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Spiritual Storytelling: Pets are paw-sitively our friends fur-ever! | Culture

Pets have been said to be the heroes of our childhood stories, the guardians of our home and the keepers of our hearts. With a tendency to mimic their owners and make your heart melt, no matter how small or large your beloved animal is, they become family.

Chaplain Doug McMahon, director of religious life , holds spiritual storytellings called “Spirit and Pet Life” every Thursday at 5 pm by the Chickee Huts with Maureen Connors, a member of the Spiritual Life council.

“It’s a time for students to share their stories and connect together in spirit, serving as an intersection of spiritual and pet life,” McMahon said. He reminds everyone that being religious is not necessary to participate in spiritual events.

As Connors led the storytelling by reading movie quotes and Native American sayings, the group of a dozens shared with each other their most touching memories of their own pets.

“Storytelling is a powerful thing that we often forget about,” Connors said. “Stories have the power to take care of us.”

First-year Alexa Mailoux recalled when her family got their dog last summer, after being without one for six or seven years.

“It really brought the whole family together,” Mailloux said. “I couldn’t remember the last time all four of us went on a hike together. But we all went because we all wanted to see her.”

Luis Pacheco, religious life student coordinator, shared the story of how he came into possession of his border-collie.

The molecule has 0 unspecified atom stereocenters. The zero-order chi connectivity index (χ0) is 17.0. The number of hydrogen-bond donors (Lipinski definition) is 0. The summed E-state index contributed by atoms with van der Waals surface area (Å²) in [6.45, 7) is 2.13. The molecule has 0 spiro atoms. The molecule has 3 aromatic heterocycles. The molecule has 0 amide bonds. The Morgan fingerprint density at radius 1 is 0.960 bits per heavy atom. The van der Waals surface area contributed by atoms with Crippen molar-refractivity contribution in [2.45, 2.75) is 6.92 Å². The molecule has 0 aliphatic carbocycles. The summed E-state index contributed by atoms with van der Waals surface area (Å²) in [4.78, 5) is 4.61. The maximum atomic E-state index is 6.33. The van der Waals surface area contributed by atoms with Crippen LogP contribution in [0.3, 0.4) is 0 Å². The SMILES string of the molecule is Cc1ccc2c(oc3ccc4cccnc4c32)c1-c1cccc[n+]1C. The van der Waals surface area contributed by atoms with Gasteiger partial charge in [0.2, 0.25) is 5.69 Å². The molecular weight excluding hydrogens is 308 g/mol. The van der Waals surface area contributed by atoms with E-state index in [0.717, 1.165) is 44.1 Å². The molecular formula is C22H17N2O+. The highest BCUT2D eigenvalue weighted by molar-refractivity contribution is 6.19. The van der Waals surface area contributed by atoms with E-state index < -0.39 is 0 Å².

“I’ll never forget the feeling of driving all the way down to Mexico to pick her up,” Pacheco said. “She was just this little thing that wouldn’t stop moving. Then when we put her in the crate and into the car she just sat down and stared at us. She didn’t want to be in the cage anymore, she only wanted to lay on my sister even though she had only known us for barely an hour.”

The discussion also focused on how pets shaped our childhoods and become an extension of our families.

“I was an only child growing up so I thought of my dogs as an extension of the family. They were my brothers and sisters,” Alexa Bilyak, religious life student coordinator, said. “When I was a baby I had a dog, Lacey, who was kind of like a second mom to me. She would even bark at my mom whenever she heard me crying…that gentleness really rubbed off on me as a kid.”

Campus Ministries will continue hosting spiritual storytelling events throughout the semester every Thursday at 5 pm by the Chickee Huts. To keep up with other events held by campus ministries, follow their instagram at @eckerd_religiouslife.

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